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How many different types of milk have you tried?

There are the standard dairy milks: whole, 2%, fat-free, etc or alternatives to cow’s milk such as goat or sheep milk. Many people prefer non-dairy "milk" such as beverages made from soy, almond, rice, hemp, or coconut. Any of these types of milk can be flavored, usually with something sweet like vanilla, chocolate, or strawberry.

So where does golden milk fit? Golden milk, also known as haldi doodh, is based on a traditional Ayurvedic recipe that uses turmeric for its health benefits, golden color, and slightly spicy flavor. Golden milk is often flavored with other spices such as black pepper and ginger that also have health benefits.

What is Ayurveda?

Ayurveda originated over 3000 years ago in India and is one of the oldest medical systems in the world. Ayruveda comes from the Sanskrit words "ayur" (life) and "veda" (science or knowledge), and is based on the belief that mind, body, and spirit are interconnected. Ayruveda incorporates fresh, whole foods, herbs, and spices into a healthful lifestyle.

What is turmeric?

Turmeric is a plant that's often used as a spice. It has a long history in Ayurvedic medicine. With its bright yellow/orange color and curcumin content, turmeric may  help prevent type 2 diabetes, decrease swelling and pain in rheumatoid arthritis, manage ulcerative colitis symptoms, and possibly decrease risk of some types of cancer. After all, curcumin is a polyphenolic compound with anti-inflammatory and antioxidant properties.

How can you make golden milk?

Google “golden milk recipe” and you’ll find 167,000,000 hits. Like any family recipe handed down through the generations, the recipe for golden milk changes based on taste preferences and the types of seasonings available.

To make a basic recipe, combine 1 cup of your favorite unflavored milk with turmeric, ginger, and black pepper to taste and heat. You could also add cinnamon, cayenne pepper, or vanilla. Some recipes include honey or maple syrup for a sweetener but go easy on these since they add calories and simple sugars.

Why add ginger and black pepper to golden milk?

Ginger has been used in Asian medicine, including Ayurveda, for thousands of years to treat diarrhea, nausea and stomachache. Research shows that ginger can help decrease motion sickness, relieve nausea experienced in pregnancy, and help reduce nausea from chemotherapy.

Black pepper improves digestion by stimulating the production of hydrochloric acid in the stomach. Without enough hydrochloric acid, food sits in the stomach for too long, often leading to heartburn and indigestion. Black pepper also has antioxidant and antibacterial properties to promote overall health. Further, the piperine in black pepper increases the absorption of curcumin, enhancing its health benefits.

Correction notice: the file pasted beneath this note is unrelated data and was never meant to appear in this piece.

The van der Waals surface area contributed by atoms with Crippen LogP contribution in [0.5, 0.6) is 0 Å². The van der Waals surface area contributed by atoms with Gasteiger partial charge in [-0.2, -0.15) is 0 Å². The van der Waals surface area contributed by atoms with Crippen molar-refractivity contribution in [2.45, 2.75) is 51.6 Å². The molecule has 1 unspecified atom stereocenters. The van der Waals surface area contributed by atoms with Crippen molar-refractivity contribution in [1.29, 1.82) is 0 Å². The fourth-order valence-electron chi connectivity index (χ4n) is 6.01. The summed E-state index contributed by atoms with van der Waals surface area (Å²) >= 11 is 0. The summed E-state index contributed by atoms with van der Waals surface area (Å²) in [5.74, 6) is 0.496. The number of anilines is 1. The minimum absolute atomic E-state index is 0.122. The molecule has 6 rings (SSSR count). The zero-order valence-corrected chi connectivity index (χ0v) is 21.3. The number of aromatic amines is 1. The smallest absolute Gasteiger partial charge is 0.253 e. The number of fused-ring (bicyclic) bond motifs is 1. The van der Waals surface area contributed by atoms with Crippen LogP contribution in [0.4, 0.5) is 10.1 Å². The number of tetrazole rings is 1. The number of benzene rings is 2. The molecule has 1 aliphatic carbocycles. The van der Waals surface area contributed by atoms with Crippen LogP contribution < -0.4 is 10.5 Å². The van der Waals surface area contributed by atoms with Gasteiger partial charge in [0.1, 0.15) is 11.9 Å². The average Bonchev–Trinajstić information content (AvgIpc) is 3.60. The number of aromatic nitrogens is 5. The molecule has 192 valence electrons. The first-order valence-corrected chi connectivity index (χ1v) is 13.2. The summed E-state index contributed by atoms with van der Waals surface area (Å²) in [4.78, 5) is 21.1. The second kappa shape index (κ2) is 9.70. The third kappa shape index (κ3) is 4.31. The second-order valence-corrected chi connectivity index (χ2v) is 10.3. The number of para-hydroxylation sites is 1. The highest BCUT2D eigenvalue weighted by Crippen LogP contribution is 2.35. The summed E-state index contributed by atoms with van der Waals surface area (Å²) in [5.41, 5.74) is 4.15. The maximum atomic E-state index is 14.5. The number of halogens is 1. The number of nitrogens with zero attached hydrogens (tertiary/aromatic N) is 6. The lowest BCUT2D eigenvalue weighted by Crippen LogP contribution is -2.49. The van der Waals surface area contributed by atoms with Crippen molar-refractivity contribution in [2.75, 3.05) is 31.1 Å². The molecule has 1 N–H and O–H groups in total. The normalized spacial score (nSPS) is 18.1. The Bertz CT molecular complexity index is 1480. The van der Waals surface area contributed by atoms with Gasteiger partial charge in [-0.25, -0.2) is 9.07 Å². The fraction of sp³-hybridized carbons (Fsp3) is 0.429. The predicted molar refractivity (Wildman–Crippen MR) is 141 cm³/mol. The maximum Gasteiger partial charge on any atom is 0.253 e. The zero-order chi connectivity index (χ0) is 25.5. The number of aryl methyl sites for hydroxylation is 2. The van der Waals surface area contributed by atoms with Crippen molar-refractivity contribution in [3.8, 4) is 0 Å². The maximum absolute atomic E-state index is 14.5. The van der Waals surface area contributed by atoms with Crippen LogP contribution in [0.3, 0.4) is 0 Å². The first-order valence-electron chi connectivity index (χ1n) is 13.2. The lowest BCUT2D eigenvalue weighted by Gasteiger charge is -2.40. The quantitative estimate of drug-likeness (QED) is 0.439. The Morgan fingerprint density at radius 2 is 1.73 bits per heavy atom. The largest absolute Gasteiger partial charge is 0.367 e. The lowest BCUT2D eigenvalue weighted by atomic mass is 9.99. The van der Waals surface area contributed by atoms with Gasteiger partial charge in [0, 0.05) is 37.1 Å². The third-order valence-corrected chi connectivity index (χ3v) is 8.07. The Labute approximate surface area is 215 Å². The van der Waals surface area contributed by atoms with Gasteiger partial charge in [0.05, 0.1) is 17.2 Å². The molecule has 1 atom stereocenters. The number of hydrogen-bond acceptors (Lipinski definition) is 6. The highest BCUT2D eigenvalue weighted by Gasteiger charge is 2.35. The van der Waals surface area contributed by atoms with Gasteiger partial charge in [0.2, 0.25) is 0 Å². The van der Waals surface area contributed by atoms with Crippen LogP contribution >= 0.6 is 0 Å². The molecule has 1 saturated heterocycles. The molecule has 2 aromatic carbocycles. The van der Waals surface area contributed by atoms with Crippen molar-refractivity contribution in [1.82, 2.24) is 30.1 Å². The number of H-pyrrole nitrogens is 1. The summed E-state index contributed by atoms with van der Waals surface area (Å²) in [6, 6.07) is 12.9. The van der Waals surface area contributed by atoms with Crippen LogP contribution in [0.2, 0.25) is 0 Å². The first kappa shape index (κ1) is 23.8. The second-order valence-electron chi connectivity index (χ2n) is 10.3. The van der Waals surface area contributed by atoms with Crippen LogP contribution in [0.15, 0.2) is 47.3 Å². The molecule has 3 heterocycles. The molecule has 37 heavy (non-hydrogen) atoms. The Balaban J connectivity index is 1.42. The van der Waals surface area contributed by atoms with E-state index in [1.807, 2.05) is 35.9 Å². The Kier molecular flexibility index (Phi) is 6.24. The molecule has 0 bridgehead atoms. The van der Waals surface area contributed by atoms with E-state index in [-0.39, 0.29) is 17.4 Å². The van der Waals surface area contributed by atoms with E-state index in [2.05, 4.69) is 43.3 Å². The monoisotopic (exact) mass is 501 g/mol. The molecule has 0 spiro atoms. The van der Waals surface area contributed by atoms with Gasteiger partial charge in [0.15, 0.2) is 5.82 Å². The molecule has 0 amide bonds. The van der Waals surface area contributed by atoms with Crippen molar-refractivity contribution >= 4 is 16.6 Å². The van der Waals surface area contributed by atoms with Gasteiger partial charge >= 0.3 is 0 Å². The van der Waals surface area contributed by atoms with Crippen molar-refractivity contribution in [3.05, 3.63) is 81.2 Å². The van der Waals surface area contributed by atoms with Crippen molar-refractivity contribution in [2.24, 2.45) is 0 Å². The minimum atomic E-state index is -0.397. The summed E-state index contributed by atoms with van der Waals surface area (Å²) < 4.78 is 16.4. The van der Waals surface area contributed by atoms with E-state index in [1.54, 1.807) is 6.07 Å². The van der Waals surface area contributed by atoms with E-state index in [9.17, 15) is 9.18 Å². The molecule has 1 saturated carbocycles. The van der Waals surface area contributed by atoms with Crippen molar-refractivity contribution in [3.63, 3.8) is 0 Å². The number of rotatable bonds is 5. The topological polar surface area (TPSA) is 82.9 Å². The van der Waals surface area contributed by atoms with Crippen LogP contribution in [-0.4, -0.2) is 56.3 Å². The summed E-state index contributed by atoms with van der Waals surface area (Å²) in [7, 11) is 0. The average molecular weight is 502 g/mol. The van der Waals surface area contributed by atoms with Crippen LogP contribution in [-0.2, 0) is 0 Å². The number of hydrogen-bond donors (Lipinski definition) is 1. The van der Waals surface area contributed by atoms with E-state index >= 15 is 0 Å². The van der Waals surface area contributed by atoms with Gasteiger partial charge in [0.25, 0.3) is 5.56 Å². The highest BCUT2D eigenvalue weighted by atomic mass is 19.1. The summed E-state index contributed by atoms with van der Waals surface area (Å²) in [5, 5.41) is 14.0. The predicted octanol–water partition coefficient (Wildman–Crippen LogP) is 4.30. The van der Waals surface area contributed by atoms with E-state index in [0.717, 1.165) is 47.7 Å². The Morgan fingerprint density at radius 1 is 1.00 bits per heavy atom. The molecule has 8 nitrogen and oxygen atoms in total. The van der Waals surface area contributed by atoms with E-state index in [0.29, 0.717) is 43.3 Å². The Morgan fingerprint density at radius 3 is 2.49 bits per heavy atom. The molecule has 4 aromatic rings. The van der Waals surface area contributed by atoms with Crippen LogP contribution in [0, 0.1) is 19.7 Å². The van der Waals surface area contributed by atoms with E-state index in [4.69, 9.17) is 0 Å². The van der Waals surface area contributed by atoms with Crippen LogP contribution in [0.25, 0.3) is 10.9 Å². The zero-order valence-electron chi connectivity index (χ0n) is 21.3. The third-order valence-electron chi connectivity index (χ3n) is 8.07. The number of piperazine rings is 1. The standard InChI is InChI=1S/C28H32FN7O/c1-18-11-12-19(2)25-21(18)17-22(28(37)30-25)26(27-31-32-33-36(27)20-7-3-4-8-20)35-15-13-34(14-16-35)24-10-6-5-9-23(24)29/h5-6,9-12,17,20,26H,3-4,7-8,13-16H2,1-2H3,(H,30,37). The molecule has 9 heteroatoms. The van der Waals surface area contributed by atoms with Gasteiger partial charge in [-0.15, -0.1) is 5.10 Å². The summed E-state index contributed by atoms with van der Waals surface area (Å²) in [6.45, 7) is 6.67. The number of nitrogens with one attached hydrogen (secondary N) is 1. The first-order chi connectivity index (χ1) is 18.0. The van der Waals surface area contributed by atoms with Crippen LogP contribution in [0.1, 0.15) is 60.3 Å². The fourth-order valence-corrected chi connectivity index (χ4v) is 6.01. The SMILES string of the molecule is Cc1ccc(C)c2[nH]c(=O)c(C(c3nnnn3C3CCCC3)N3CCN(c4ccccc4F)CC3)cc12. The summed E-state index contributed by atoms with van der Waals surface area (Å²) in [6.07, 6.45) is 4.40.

Golden milk is best enjoyed during a quiet time in your day. Drink a cup in the morning while you sit outside, or inside in a sunny spot where you can look out the window. Sip golden milk slowly during a mid-afternoon break away from your desk to bring some peacefulness to your busy day. Or, instead of snacking in the evening, enjoy a warm cup of golden milk while you relax before bed, listening to favorite music or reading a book instead of watching TV or using your phone.

By Lynn Grieger, RDN, CDE, CPT, CHWC

References: 

  1. Gaia Herbs. The Ultimate Guide to Golden Milk. Stepfanie Romine. https://blog.gaiaherbs.com/2016/10/20/the-ultimate-guide-to-golden-milk/ 10-20-16. Accessed 6-4-18.
  2. U.S. Department of Health and Human Services. National Institutes of Health. National Center for Complementary and Integrative Health. Ayurvedic Medicine: In Depth. https://nccih.nih.gov/health/ayurveda/introduction.htm Last updated January 2015. Accessed 6-4-18.
  3. Prasad S, Aggarwal BB. Turmeric, the Golden Spice: From Traditional Medicine to Modern Medicine. In: Benzie IFF, Wachtel-Galor S, editors. Herbal Medicine: Biomolecular and Clinical Aspects. 2nd edition. Boca Raton (FL): CRC Press/Taylor & Francis; 2011. Chapter 13. Available from: https://www.ncbi.nlm.nih.gov/books/NBK92752/
  4. Oregon State University. Linus Pauling Institute. Micronutrient Information Center. Curcurmin. http://lpi.oregonstate.edu/mic/dietary-factors/phytochemicals/curcumin updated February 2016. Accessed 6-1-18.
  5. U.S. Food and Drug Administration. Industry Resources on the Changes to the Nutrition Facts Label. https://www.fda.gov/Food/GuidanceRegulation/GuidanceDocumentsRegulatoryInformation/LabelingNutrition/ucm513734.htm#AddedSugars last updated 5-3-2018. Accessed 6-5-18.
  6. U.S. Department of Health and Human Services. National Institutes of Health. National Center for Complementary and Integrative Health. Ginger. https://nccih.nih.gov/health/ginger updated September 2016. Accessed 6-5-18
  7. The World’s Healthiest Foods. Black Pepper. http://www.whfoods.com/genpage.php?tname=foodspice&dbid=74 Accessed 6-5-18
  8. Prasad S, Tyagi AK, Aggarwal BB. Recent Developments in Delivery, Bioavailability, Absorption and Metabolism of Curcumin: the Golden Pigment from Golden Spice. Cancer Research and Treatment?: Official Journal of Korean Cancer Association. 2014;46(1):2-18. doi:10.4143/crt.2014.46.1.2.

Infographic: Golden Milk Infographic

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